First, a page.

Logs are an essential part of observing any service; without them you are flying blind. But collecting and analyzing them can be a real challenge -- especially at scale. Not only do you need to solve the basic task of collecting your logs, but you must do it in a reliable, performant, and robust manner. Nothing is more frustrating than having your logs pipeline fall on it's face during an outage, or even worse, disrupt more important services!
Fear not! In this guide we'll show you how to send send logs to GCP Cloud Storage (GCS) and build a logs pipeline that will be the backbone of your observability strategy.
What is GCP Cloud Storage (GCS)?
Google Cloud Storage is a RESTful online file storage web service for storing and accessing data on Google Cloud Platform infrastructure. The service combines the performance and scalability of Google's cloud with advanced security and sharing capabilities. This makes it a prime candidate for log data.
How This Guide Works
We'll be using Vector to accomplish this task. Vector is a popular open-source utility for building observability pipelines. It's written in Rust, making it lightweight, ultra-fast and highly reliable. And we'll be deploying Vector as a daemon.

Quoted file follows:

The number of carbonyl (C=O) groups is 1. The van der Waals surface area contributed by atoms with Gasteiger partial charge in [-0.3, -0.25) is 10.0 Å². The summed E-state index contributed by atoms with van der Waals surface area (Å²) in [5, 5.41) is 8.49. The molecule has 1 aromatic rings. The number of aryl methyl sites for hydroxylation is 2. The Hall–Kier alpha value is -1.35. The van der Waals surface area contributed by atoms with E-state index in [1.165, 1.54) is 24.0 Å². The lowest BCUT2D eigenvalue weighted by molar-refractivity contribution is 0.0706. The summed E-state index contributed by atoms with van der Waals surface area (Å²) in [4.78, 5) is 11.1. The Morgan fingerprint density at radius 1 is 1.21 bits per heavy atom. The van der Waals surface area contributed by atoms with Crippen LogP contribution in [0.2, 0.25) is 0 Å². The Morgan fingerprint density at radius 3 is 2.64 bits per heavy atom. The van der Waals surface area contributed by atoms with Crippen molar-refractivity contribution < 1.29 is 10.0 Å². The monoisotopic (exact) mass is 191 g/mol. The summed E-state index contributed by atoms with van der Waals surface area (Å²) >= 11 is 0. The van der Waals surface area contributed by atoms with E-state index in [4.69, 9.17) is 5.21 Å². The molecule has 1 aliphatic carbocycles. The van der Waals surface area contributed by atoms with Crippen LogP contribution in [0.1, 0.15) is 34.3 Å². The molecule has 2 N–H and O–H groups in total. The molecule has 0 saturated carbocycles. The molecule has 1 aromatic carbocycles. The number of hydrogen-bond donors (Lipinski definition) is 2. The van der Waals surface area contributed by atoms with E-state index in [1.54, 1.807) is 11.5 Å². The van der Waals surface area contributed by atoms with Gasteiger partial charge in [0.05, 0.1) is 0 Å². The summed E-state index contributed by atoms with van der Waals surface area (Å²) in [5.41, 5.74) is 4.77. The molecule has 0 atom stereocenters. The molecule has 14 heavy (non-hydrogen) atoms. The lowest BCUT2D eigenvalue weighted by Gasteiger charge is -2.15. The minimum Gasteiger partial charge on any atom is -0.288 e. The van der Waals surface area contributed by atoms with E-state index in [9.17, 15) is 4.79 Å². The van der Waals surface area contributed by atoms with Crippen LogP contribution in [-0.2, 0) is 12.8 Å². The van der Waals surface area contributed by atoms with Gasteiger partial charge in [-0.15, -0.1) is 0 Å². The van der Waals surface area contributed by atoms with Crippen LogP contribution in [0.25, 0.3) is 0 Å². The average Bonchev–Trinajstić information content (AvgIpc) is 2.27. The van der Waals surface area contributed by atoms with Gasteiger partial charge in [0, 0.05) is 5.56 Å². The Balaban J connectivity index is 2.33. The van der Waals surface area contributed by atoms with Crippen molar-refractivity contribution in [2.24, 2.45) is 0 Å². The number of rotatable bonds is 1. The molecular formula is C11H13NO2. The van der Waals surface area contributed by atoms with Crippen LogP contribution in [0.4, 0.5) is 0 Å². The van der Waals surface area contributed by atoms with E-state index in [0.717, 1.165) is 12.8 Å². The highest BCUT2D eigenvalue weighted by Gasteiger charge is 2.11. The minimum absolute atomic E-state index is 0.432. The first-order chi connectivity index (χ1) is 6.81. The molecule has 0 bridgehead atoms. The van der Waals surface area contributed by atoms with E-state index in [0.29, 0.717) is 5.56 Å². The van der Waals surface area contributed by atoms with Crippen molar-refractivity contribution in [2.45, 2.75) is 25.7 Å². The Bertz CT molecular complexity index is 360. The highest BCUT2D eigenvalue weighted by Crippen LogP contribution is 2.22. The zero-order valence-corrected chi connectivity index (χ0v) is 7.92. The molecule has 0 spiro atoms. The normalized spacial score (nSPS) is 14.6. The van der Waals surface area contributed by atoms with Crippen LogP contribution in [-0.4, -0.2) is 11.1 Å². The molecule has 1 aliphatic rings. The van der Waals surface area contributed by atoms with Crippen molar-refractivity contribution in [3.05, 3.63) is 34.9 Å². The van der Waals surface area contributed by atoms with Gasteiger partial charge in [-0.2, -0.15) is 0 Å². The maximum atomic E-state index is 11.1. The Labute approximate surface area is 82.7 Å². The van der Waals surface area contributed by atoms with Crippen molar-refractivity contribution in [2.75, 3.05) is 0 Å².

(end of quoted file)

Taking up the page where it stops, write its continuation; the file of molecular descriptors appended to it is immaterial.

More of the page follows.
The daemon deployment strategy is designed for data
collection on a single host. Vector runs in the background, in its own process,
collecting all data for that host.
Typically data is collected from a process manager, such as Journald via
journald source, but can be collected
through any of Vector's sources.
The following diagram demonstrates how it works.
What We'll Accomplish
To be clear, here's everything we'll accomplish in this short guide:
Install Vectorcurl --proto '=https' --tlsv1.2 -sSf https://sh.vector.dev | shexplain this command
Or choose your preferred method.
Configure Vectorcat <<-VECTORCFG > vector.toml[sources.in]include = ["/var/log/nginx/*.log"] # requiredtype = "file" # required[sinks.out]# Generalbucket = "my-bucket" # requiredinputs = ["in"] # requiredtype = "gcp_cloud_storage" # required# Encodingencoding.codec = "ndjson" # requiredVECTORCFGexplain this command
Start Vectorvector --config vector.toml
That's it! Simple and to the point. Hit
Vector is powerful utility and we're just scratching the surface in this guide. Here are a few pages we recommend that demonstrate the power and flexibility of Vector: